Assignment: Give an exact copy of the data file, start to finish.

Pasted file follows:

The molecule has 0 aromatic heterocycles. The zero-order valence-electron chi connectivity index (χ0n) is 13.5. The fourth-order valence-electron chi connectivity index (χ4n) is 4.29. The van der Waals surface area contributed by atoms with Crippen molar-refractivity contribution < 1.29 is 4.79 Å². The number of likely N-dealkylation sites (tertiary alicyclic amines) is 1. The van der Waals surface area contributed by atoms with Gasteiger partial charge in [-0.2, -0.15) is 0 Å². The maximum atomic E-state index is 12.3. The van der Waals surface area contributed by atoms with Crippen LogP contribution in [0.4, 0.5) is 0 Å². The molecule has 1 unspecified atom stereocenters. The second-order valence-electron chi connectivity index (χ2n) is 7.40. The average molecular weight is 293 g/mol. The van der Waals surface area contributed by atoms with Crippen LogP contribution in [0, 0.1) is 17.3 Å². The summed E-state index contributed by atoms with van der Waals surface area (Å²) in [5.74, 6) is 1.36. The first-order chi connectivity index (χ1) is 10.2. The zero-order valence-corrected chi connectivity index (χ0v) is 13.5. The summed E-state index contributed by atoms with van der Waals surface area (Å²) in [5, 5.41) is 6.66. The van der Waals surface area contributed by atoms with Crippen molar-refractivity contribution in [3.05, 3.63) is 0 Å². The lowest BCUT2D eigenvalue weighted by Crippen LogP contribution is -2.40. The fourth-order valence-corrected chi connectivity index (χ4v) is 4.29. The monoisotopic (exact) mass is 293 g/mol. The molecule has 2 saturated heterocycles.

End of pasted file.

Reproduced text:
The molecule has 0 aromatic heterocycles. The zero-order valence-electron chi connectivity index (χ0n) is 13.5. The fourth-order valence-electron chi connectivity index (χ4n) is 4.29. The van der Waals surface area contributed by atoms with Crippen molar-refractivity contribution < 1.29 is 4.79 Å². The number of likely N-dealkylation sites (tertiary alicyclic amines) is 1. The van der Waals surface area contributed by atoms with Gasteiger partial charge in [-0.2, -0.15) is 0 Å². The maximum atomic E-state index is 12.3. The van der Waals surface area contributed by atoms with Crippen LogP contribution in [0.4, 0.5) is 0 Å². The molecule has 1 unspecified atom stereocenters. The second-order valence-electron chi connectivity index (χ2n) is 7.40. The average molecular weight is 293 g/mol. The van der Waals surface area contributed by atoms with Crippen LogP contribution in [0, 0.1) is 17.3 Å². The summed E-state index contributed by atoms with van der Waals surface area (Å²) in [5.74, 6) is 1.36. The first-order chi connectivity index (χ1) is 10.2. The zero-order valence-corrected chi connectivity index (χ0v) is 13.5. The summed E-state index contributed by atoms with van der Waals surface area (Å²) in [5, 5.41) is 6.66. The van der Waals surface area contributed by atoms with Crippen molar-refractivity contribution in [3.05, 3.63) is 0 Å². The lowest BCUT2D eigenvalue weighted by Crippen LogP contribution is -2.40. The fourth-order valence-corrected chi connectivity index (χ4v) is 4.29. The monoisotopic (exact) mass is 293 g/mol. The molecule has 2 saturated heterocycles.